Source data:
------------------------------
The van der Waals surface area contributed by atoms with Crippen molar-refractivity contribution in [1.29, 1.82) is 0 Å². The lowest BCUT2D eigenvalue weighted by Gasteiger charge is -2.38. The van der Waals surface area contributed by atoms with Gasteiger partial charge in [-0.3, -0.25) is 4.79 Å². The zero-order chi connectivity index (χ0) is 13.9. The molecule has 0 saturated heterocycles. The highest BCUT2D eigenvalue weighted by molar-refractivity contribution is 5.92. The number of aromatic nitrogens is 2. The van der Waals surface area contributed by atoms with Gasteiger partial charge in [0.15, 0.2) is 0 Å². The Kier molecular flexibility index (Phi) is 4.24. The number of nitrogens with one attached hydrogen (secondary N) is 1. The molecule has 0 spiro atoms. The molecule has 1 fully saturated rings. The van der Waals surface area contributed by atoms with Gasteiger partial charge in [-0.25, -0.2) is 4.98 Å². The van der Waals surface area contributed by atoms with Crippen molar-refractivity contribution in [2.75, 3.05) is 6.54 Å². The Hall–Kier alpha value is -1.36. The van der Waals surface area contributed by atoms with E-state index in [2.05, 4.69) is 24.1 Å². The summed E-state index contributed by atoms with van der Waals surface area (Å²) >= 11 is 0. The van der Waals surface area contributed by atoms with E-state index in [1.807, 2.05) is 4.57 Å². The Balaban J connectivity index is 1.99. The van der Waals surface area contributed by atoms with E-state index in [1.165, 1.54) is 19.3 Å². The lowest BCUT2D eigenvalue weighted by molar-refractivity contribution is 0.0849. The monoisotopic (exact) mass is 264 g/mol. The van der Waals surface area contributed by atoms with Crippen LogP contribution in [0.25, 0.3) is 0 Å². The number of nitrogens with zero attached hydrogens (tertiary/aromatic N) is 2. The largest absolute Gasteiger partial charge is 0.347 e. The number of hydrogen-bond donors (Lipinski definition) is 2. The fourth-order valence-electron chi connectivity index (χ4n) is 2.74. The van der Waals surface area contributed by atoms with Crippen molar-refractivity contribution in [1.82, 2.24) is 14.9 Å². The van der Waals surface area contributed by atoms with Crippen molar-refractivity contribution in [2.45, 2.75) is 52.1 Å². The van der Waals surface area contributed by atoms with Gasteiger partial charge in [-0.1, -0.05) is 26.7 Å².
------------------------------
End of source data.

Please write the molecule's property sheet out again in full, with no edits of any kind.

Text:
The van der Waals surface area contributed by atoms with Crippen molar-refractivity contribution in [1.29, 1.82) is 0 Å². The lowest BCUT2D eigenvalue weighted by Gasteiger charge is -2.38. The van der Waals surface area contributed by atoms with Gasteiger partial charge in [-0.3, -0.25) is 4.79 Å². The zero-order chi connectivity index (χ0) is 13.9. The molecule has 0 saturated heterocycles. The highest BCUT2D eigenvalue weighted by molar-refractivity contribution is 5.92. The number of aromatic nitrogens is 2. The van der Waals surface area contributed by atoms with Gasteiger partial charge in [0.15, 0.2) is 0 Å². The Kier molecular flexibility index (Phi) is 4.24. The number of nitrogens with one attached hydrogen (secondary N) is 1. The molecule has 0 spiro atoms. The molecule has 1 fully saturated rings. The van der Waals surface area contributed by atoms with Gasteiger partial charge in [-0.25, -0.2) is 4.98 Å². The van der Waals surface area contributed by atoms with Crippen molar-refractivity contribution in [2.75, 3.05) is 6.54 Å². The Hall–Kier alpha value is -1.36. The van der Waals surface area contributed by atoms with E-state index in [2.05, 4.69) is 24.1 Å². The summed E-state index contributed by atoms with van der Waals surface area (Å²) >= 11 is 0. The van der Waals surface area contributed by atoms with E-state index in [1.807, 2.05) is 4.57 Å². The Balaban J connectivity index is 1.99. The van der Waals surface area contributed by atoms with E-state index in [1.165, 1.54) is 19.3 Å². The lowest BCUT2D eigenvalue weighted by molar-refractivity contribution is 0.0849. The monoisotopic (exact) mass is 264 g/mol. The van der Waals surface area contributed by atoms with Crippen LogP contribution in [0.25, 0.3) is 0 Å². The number of nitrogens with zero attached hydrogens (tertiary/aromatic N) is 2. The largest absolute Gasteiger partial charge is 0.347 e. The number of hydrogen-bond donors (Lipinski definition) is 2. The fourth-order valence-electron chi connectivity index (χ4n) is 2.74. The van der Waals surface area contributed by atoms with Crippen molar-refractivity contribution in [1.82, 2.24) is 14.9 Å². The van der Waals surface area contributed by atoms with Crippen molar-refractivity contribution in [2.45, 2.75) is 52.1 Å². The van der Waals surface area contributed by atoms with Gasteiger partial charge in [-0.1, -0.05) is 26.7 Å².